How can cupping be relaxing? Just the act of laying still and being “taken care of” during cupping therapy sessions might have a positive effect on someone’s psychological well-being, which could be one reason why it’s used to lower mental illnesses. Once the cups are placed down and suctioned, they might need to remain still for up to 20 minutes, which forces stillness and silence on patients who might otherwise lead very hectic lives. According to the Pacific College of Oriental Medicine, another reason cupping is soothing is because the cups help lift pressure in tense muscles, which offers a relieving sensation just like receiving a deep tissue massage. (3)
3. Boosts Skin Health
Cupping is used to reduce herpes, cellulite, acne and skin inflammation. While studies haven’t shown it can necessarily help with weight loss, the fact that it tones and firms skin by improving blood flow and expanding capillaries makes it popular among celebrities and people in the spotlight who want to appear to have toned skin. As part of a skin-clearing or cellulite treatment, oil is commonly first applied to the skin before the cups are suctioned and moved around, bringing heat to the area along with various skin-healing ingredients depending on the type of oil used.
Because cupping improves blood flow and might help lower inflammation, some studies have found it to be equally or even more effective at treating acne compared to antibiotics. A meta-analysis of six studies showed that for improving acne, the cure rate of wet cupping was better than the cure rate following use of tanshinone, tetracyclineand ketoconazole prescriptions. (4)
4. Helps Treat Respiratory Issues and Colds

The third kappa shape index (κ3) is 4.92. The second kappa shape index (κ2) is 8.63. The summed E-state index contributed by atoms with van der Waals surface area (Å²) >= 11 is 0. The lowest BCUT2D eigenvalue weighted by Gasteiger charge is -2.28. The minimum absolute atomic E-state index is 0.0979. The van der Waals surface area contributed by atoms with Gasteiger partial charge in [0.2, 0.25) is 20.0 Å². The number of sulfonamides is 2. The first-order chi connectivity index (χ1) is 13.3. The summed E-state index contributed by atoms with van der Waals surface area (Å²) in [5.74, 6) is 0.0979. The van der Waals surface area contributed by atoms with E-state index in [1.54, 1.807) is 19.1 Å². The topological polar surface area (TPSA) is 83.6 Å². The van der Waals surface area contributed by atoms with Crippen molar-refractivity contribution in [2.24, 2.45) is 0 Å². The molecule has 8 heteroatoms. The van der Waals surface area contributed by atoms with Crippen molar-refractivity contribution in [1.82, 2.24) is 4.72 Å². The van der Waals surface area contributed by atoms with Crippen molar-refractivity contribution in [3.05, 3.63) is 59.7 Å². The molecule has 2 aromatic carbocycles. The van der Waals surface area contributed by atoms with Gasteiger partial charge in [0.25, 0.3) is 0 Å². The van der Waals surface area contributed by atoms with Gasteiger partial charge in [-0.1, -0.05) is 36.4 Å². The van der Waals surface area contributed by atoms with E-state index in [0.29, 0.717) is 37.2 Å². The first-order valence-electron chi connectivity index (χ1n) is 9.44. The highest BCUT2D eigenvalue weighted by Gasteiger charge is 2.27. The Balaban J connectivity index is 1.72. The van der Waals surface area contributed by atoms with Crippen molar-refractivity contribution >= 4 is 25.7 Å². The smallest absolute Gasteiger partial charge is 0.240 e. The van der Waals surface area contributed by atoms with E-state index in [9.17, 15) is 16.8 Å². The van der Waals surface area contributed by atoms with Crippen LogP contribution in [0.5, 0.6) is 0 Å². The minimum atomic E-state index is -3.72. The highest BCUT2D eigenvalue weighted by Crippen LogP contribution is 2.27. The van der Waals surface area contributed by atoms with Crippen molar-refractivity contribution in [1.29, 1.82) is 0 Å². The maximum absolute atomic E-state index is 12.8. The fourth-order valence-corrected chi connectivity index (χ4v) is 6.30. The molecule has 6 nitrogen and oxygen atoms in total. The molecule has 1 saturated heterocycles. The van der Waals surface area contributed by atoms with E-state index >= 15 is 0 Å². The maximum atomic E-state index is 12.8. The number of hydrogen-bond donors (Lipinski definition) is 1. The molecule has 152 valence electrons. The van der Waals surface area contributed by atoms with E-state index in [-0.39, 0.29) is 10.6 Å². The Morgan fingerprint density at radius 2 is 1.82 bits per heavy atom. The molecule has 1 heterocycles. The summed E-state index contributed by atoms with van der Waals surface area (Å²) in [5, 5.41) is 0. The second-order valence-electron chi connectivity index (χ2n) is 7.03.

Commonly used to help nourish the lungs and clear away phlegm or congestion, cupping therapy can be useful for speeding up healing time from respiratory illnesses like the flu or common colds. Cupping helps improve immune function by moving blood and lymphatic fluid throughout the body, which is why it’s been associated with reductions in lung diseases (especially chronic coughs), allergies, infections and asthma.
Treating respiratory conditions like pulmonary tuberculosis is one of the oldest uses for cupping and was utilized long before prescriptions were available. (5)
5. Improves Digestion
Acupuncture and cupping are both popular ways to improve digestion and reduce symptoms from disorders like irritable bowel syndrome (IBS). This might primarily be because they can lower a patient’s stress response, which is highly tied to healthy digestive functioning. (6)
Throughout history, cupping therapy has been found to be beneficial for people with frequent stomach pains, diarrhea, acute gastritis, loss of appetite, gastrointestinal diseases and water retention. For digestive disturbances, cupping is commonly performed in the following areas: around the navel, over the bladder, around the kidneys or over the stomach.